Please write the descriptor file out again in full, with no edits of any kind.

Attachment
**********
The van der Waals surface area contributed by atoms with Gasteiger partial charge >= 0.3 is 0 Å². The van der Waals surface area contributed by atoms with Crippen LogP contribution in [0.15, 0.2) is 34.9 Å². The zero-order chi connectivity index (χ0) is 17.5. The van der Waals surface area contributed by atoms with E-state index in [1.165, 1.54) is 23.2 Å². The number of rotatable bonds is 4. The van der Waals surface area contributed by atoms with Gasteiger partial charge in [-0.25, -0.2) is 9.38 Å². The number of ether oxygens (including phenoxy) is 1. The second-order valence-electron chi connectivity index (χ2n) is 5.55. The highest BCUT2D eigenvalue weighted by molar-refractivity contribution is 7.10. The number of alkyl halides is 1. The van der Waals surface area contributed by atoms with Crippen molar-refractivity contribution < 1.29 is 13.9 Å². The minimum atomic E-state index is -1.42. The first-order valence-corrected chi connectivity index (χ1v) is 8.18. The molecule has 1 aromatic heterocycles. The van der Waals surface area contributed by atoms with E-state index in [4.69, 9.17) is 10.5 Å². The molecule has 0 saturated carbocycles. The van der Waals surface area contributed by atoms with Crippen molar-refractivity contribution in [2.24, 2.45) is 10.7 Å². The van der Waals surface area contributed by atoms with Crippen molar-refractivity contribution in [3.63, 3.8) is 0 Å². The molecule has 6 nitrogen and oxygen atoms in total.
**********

The van der Waals surface area contributed by atoms with Gasteiger partial charge >= 0.3 is 0 Å². The van der Waals surface area contributed by atoms with Crippen LogP contribution in [0.15, 0.2) is 34.9 Å². The zero-order chi connectivity index (χ0) is 17.5. The van der Waals surface area contributed by atoms with E-state index in [1.165, 1.54) is 23.2 Å². The number of rotatable bonds is 4. The van der Waals surface area contributed by atoms with Gasteiger partial charge in [-0.25, -0.2) is 9.38 Å². The number of ether oxygens (including phenoxy) is 1. The second-order valence-electron chi connectivity index (χ2n) is 5.55. The highest BCUT2D eigenvalue weighted by molar-refractivity contribution is 7.10. The number of alkyl halides is 1. The van der Waals surface area contributed by atoms with Crippen molar-refractivity contribution < 1.29 is 13.9 Å². The minimum atomic E-state index is -1.42. The first-order valence-corrected chi connectivity index (χ1v) is 8.18. The molecule has 1 aromatic heterocycles. The van der Waals surface area contributed by atoms with E-state index in [4.69, 9.17) is 10.5 Å². The molecule has 0 saturated carbocycles. The van der Waals surface area contributed by atoms with Crippen molar-refractivity contribution in [2.24, 2.45) is 10.7 Å². The van der Waals surface area contributed by atoms with Crippen molar-refractivity contribution in [3.63, 3.8) is 0 Å². The molecule has 6 nitrogen and oxygen atoms in total.